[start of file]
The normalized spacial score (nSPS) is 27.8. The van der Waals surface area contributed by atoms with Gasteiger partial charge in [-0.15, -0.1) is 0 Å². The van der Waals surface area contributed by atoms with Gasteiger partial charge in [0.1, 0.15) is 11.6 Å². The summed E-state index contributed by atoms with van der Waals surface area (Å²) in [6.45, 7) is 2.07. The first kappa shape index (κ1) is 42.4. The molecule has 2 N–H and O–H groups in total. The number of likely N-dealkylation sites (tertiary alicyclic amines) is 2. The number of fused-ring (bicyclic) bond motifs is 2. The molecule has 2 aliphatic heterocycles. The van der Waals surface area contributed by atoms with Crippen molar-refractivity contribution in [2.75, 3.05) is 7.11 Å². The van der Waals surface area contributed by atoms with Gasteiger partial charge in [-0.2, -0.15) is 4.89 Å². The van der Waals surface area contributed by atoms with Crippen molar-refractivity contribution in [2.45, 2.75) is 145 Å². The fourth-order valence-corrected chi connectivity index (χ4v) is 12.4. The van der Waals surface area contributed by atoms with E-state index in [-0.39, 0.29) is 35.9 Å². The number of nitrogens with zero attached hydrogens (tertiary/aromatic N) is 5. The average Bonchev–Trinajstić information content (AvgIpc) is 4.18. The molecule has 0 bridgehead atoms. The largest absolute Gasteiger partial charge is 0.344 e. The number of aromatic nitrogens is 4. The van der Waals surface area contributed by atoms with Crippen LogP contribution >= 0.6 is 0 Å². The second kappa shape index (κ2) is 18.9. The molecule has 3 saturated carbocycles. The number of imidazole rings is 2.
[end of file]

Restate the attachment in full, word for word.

The normalized spacial score (nSPS) is 27.8. The van der Waals surface area contributed by atoms with Gasteiger partial charge in [-0.15, -0.1) is 0 Å². The van der Waals surface area contributed by atoms with Gasteiger partial charge in [0.1, 0.15) is 11.6 Å². The summed E-state index contributed by atoms with van der Waals surface area (Å²) in [6.45, 7) is 2.07. The first kappa shape index (κ1) is 42.4. The molecule has 2 N–H and O–H groups in total. The number of likely N-dealkylation sites (tertiary alicyclic amines) is 2. The number of fused-ring (bicyclic) bond motifs is 2. The molecule has 2 aliphatic heterocycles. The van der Waals surface area contributed by atoms with Crippen molar-refractivity contribution in [2.75, 3.05) is 7.11 Å². The van der Waals surface area contributed by atoms with Gasteiger partial charge in [-0.2, -0.15) is 4.89 Å². The van der Waals surface area contributed by atoms with Crippen molar-refractivity contribution in [2.45, 2.75) is 145 Å². The fourth-order valence-corrected chi connectivity index (χ4v) is 12.4. The van der Waals surface area contributed by atoms with E-state index in [-0.39, 0.29) is 35.9 Å². The number of nitrogens with zero attached hydrogens (tertiary/aromatic N) is 5. The average Bonchev–Trinajstić information content (AvgIpc) is 4.18. The molecule has 0 bridgehead atoms. The largest absolute Gasteiger partial charge is 0.344 e. The number of aromatic nitrogens is 4. The van der Waals surface area contributed by atoms with Crippen LogP contribution >= 0.6 is 0 Å². The second kappa shape index (κ2) is 18.9. The molecule has 3 saturated carbocycles. The number of imidazole rings is 2.